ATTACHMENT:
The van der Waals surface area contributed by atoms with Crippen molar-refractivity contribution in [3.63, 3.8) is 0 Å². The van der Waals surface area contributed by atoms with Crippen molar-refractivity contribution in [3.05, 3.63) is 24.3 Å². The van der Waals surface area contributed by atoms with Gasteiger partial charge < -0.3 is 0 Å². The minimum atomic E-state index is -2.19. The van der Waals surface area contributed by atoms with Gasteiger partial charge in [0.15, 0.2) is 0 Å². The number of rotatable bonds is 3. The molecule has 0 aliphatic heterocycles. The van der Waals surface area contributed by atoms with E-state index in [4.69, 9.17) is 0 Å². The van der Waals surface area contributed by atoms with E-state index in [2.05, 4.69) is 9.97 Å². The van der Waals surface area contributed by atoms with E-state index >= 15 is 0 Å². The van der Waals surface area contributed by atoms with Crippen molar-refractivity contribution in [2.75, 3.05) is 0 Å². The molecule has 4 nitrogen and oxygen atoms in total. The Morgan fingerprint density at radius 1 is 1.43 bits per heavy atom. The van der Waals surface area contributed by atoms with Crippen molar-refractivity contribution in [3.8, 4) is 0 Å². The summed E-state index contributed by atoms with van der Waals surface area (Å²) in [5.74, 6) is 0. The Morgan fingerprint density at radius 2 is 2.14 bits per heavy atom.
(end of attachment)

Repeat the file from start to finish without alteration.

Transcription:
The van der Waals surface area contributed by atoms with Crippen molar-refractivity contribution in [3.63, 3.8) is 0 Å². The van der Waals surface area contributed by atoms with Crippen molar-refractivity contribution in [3.05, 3.63) is 24.3 Å². The van der Waals surface area contributed by atoms with Gasteiger partial charge < -0.3 is 0 Å². The minimum atomic E-state index is -2.19. The van der Waals surface area contributed by atoms with Gasteiger partial charge in [0.15, 0.2) is 0 Å². The number of rotatable bonds is 3. The molecule has 0 aliphatic heterocycles. The van der Waals surface area contributed by atoms with E-state index in [4.69, 9.17) is 0 Å². The van der Waals surface area contributed by atoms with E-state index in [2.05, 4.69) is 9.97 Å². The van der Waals surface area contributed by atoms with E-state index >= 15 is 0 Å². The van der Waals surface area contributed by atoms with Crippen molar-refractivity contribution in [2.75, 3.05) is 0 Å². The molecule has 4 nitrogen and oxygen atoms in total. The Morgan fingerprint density at radius 1 is 1.43 bits per heavy atom. The van der Waals surface area contributed by atoms with Crippen molar-refractivity contribution in [3.8, 4) is 0 Å². The summed E-state index contributed by atoms with van der Waals surface area (Å²) in [5.74, 6) is 0. The Morgan fingerprint density at radius 2 is 2.14 bits per heavy atom.